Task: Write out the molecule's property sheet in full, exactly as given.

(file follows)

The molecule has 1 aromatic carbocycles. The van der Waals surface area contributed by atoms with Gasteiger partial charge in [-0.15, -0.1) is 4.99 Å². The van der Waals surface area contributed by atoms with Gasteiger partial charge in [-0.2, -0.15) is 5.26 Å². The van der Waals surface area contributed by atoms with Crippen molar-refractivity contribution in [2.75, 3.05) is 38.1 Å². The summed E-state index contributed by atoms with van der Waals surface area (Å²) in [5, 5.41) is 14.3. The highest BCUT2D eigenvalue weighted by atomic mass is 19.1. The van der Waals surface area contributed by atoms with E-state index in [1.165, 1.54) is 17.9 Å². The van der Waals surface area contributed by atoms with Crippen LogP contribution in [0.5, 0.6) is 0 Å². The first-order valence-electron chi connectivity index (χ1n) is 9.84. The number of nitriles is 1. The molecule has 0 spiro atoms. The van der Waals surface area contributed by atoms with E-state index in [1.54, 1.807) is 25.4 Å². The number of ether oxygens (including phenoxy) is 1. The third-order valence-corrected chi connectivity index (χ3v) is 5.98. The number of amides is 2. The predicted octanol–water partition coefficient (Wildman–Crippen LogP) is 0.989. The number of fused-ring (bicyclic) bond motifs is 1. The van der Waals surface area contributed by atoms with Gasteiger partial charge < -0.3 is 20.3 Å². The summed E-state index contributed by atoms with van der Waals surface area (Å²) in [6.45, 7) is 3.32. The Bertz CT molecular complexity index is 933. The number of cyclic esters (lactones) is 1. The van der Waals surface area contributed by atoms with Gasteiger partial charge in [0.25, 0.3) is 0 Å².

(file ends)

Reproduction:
The molecule has 1 aromatic carbocycles. The van der Waals surface area contributed by atoms with Gasteiger partial charge in [-0.15, -0.1) is 4.99 Å². The van der Waals surface area contributed by atoms with Gasteiger partial charge in [-0.2, -0.15) is 5.26 Å². The van der Waals surface area contributed by atoms with Crippen molar-refractivity contribution in [2.75, 3.05) is 38.1 Å². The summed E-state index contributed by atoms with van der Waals surface area (Å²) in [5, 5.41) is 14.3. The highest BCUT2D eigenvalue weighted by atomic mass is 19.1. The van der Waals surface area contributed by atoms with E-state index in [1.165, 1.54) is 17.9 Å². The van der Waals surface area contributed by atoms with Crippen LogP contribution in [0.5, 0.6) is 0 Å². The first-order valence-electron chi connectivity index (χ1n) is 9.84. The number of nitriles is 1. The molecule has 0 spiro atoms. The van der Waals surface area contributed by atoms with E-state index in [1.54, 1.807) is 25.4 Å². The number of ether oxygens (including phenoxy) is 1. The third-order valence-corrected chi connectivity index (χ3v) is 5.98. The number of amides is 2. The predicted octanol–water partition coefficient (Wildman–Crippen LogP) is 0.989. The number of fused-ring (bicyclic) bond motifs is 1. The van der Waals surface area contributed by atoms with Gasteiger partial charge < -0.3 is 20.3 Å². The summed E-state index contributed by atoms with van der Waals surface area (Å²) in [6.45, 7) is 3.32. The Bertz CT molecular complexity index is 933. The number of cyclic esters (lactones) is 1. The van der Waals surface area contributed by atoms with Gasteiger partial charge in [0.25, 0.3) is 0 Å².